Dying a Transitional Death

Dying a Transitional Death
Started October 21, 2015

I am about to complete an almost 3-week trip to France; the country where I was born, and where several of my lives have begun. It is a good time to reflect on what I seeded, and what I harvested, knowing part of my trip was aimed at reconnecting with a region of the south of France charged with history and tragedy: the Cathar country.

My sojourn in the south was brief and yet tumultuous if I keep adding the kilometers—the spiritual ones as well! In four days, we covered Montségur, Rennes-le-Chateau, Espéraza, Rennes-les-Bains, mystical Bugarach, and even further southeast, on the last day, Cucugnan and his famous priest, Queribus and Peyrepetuse.


A view of Queribus, an old Cathar castle

These are places I knew long ago, and yet the remembrance that I experienced was very dim, to say the least.

“Why was it so?” I asked myself for a few days, before turning away from the question, thanks to the advice of my friend Linden. I knew, somehow, that the answer would come. Yet, I couldn’t push away the strange feeling I had when I left the land on October 11: coming from so far way to (seemingly) experience so little.

Yet again, part of me deep down knows that something has been accomplished—something important, similar to setting up a keystone in a beautiful edifice. It may not bear fruits in the near future, but it will influence the course of what needs to happen, at the right place, in due and fair time.

As I embarked on my reflection this evening, I discovered a beautiful poem about the Church of Love, professed by the Cathars, folks working silently to establish a peace-loving, egalitarian society. This poem didn’t fall on my lap by accident as I started to write about my journey.

Here is an excerpt, in French and English:

Ses participants pratiqueront la vérité de l’amour de tout leur être.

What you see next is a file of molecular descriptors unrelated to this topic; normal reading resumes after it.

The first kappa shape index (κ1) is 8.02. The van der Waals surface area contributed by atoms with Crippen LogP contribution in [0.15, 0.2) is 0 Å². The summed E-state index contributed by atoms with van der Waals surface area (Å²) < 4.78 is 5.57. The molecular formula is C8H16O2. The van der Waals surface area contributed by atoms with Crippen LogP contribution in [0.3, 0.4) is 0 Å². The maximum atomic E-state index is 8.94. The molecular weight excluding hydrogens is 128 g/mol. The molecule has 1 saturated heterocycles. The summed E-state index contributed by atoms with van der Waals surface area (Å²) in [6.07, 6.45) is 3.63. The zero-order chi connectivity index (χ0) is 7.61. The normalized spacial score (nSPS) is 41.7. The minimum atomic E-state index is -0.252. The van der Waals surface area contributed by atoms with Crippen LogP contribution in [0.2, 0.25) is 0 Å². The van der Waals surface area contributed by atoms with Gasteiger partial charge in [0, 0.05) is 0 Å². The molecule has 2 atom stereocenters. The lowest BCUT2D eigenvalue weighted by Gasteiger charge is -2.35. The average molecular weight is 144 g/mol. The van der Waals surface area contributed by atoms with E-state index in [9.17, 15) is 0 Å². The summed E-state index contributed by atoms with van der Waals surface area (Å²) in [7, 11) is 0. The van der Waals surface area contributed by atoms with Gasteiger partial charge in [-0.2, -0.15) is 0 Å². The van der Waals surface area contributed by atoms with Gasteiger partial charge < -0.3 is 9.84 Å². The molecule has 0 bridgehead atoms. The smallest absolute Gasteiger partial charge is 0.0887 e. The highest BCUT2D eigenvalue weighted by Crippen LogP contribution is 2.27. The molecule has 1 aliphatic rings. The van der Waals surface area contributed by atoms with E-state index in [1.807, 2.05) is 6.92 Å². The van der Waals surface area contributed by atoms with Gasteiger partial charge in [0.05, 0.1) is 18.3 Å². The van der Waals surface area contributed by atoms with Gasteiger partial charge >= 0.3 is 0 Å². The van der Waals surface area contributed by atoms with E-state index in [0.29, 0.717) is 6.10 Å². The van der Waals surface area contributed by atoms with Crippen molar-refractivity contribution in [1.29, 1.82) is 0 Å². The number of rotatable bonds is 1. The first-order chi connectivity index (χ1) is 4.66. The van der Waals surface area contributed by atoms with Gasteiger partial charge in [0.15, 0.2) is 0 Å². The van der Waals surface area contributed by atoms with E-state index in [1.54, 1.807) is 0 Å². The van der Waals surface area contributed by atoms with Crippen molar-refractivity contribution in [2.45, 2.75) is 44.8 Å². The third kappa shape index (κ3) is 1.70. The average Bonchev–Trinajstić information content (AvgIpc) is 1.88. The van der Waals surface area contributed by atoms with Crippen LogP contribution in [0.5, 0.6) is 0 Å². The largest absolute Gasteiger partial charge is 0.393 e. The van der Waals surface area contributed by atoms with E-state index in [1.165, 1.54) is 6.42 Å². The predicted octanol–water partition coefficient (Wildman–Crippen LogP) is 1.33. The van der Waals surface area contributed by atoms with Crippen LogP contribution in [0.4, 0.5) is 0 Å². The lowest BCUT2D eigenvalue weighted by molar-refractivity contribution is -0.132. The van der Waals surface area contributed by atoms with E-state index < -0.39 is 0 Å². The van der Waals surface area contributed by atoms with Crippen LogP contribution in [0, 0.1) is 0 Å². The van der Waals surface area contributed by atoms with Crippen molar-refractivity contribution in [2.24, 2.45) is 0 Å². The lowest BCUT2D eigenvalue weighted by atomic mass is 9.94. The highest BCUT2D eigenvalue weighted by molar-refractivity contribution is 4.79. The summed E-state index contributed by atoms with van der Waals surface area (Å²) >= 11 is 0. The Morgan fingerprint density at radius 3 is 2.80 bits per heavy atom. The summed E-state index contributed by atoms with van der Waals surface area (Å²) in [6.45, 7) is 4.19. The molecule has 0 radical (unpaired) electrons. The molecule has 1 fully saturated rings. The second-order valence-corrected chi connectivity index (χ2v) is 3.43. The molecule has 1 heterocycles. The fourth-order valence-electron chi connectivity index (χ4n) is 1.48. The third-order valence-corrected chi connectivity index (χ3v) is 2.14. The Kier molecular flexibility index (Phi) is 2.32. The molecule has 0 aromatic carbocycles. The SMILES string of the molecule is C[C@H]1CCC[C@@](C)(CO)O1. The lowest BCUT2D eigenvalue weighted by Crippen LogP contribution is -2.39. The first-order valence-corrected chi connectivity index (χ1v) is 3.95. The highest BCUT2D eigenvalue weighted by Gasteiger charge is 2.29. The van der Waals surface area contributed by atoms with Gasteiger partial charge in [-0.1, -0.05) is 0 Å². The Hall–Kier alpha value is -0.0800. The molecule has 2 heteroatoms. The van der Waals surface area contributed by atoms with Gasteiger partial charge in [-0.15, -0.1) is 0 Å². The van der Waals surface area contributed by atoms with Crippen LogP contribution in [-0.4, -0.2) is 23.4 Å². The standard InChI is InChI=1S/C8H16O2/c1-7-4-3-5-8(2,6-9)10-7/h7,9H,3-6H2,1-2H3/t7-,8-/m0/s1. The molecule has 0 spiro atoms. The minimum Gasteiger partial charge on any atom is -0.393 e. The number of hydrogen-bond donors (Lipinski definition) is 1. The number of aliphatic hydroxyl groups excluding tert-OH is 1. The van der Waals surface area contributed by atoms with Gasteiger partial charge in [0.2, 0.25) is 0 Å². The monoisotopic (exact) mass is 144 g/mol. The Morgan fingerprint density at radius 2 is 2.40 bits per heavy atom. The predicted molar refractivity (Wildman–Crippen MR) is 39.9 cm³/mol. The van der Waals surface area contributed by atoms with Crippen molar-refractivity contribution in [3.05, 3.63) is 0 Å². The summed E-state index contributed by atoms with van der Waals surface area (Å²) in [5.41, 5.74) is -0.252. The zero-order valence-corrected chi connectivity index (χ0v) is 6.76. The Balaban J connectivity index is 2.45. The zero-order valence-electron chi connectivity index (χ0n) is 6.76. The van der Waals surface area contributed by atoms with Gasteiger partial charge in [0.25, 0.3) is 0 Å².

Elle ne cherche pas à enseigner mais à être,
et par cet état d’être, à enrichir.

Elle reconnaît la planète entière comme étant un Etre
dont nous sommes tous une partie.
Elle reconnaît que le temps est venu pour la suprême transmutation,
l’acte alchimique ultime du changement conscient de l’ego du monde
dans un retour volontaire dans le Tout.

Its members will practice the truth of Love with all their being. It [the church] doesn’t seek to teach, but to be, and by this state of being, to enrich.

It acknowledges the whole planet as a single Being, of which we all are a piece. It acknowledges the fact that the time has come for the supreme transmutation, the ultimate alchemical act of changing the world’s ego in a voluntary return to the Whole.


This supreme act of alchemical transmutation starts—and continues—with each one of us, within, purging and purifying what needs to be tended to and, just like a great river, leads us into the ocean of the Whole; the place where we all belong, knowingly or not.

For one thing, during the course of this trip, I witnessed and savored other beings’ healing or rejuvenation, and felt immense gratitude for the progress they made. Their progress is indeed a benefit to us all. I witnessed it in people close to me—my brother in the first place—and I could not believe the change I saw in him, in terms of emotional maturation and the removal of some old “family baggage.” The change was drastic and my brother’s enthusiasm felt genuine. Openness about his healing path, his struggles, ensued.

In my case, as I reflect back with a few more days behind my back, I realize that this act—my act—of alchemical transmutation has presently to do with death and dying—dying to what needs to be left behind, like an old skin or useless shell that no longer serves the purpose it did serve in the first place.

Symbols of death were all over the place and they kept recurring after I left the land of the Cathars. What surprised me the most, and caught my attention, in two of the churches I visited was the presence of a skull. A skull in the church of Rennes-le-Chateau, right by the left foot of Mary Magdalene, and a skull in another church, in Espéraza, at the bottom of what looked like an altar. I understand that a skull might signify the influence of the occult, but why would it manifest in two Catholic churches, and why would I be driven to notice its presence so vividly?


Statue of Marie-Madeleine in the church of Rennes-le-Chateau

As I walked into the Parisian church of Saint-Sulpice earlier this week, I was struck by the material, solid presence of Death next to a statue of a former leader of the said church. He had passed at the age of 76, after dedicating over 10 years of his life to the revivifying the church’s mission—with much success—and was eternalized in a statue, looking up at what seemed to be an angel. But why is it that Death got such a huge positioning in the whole affair?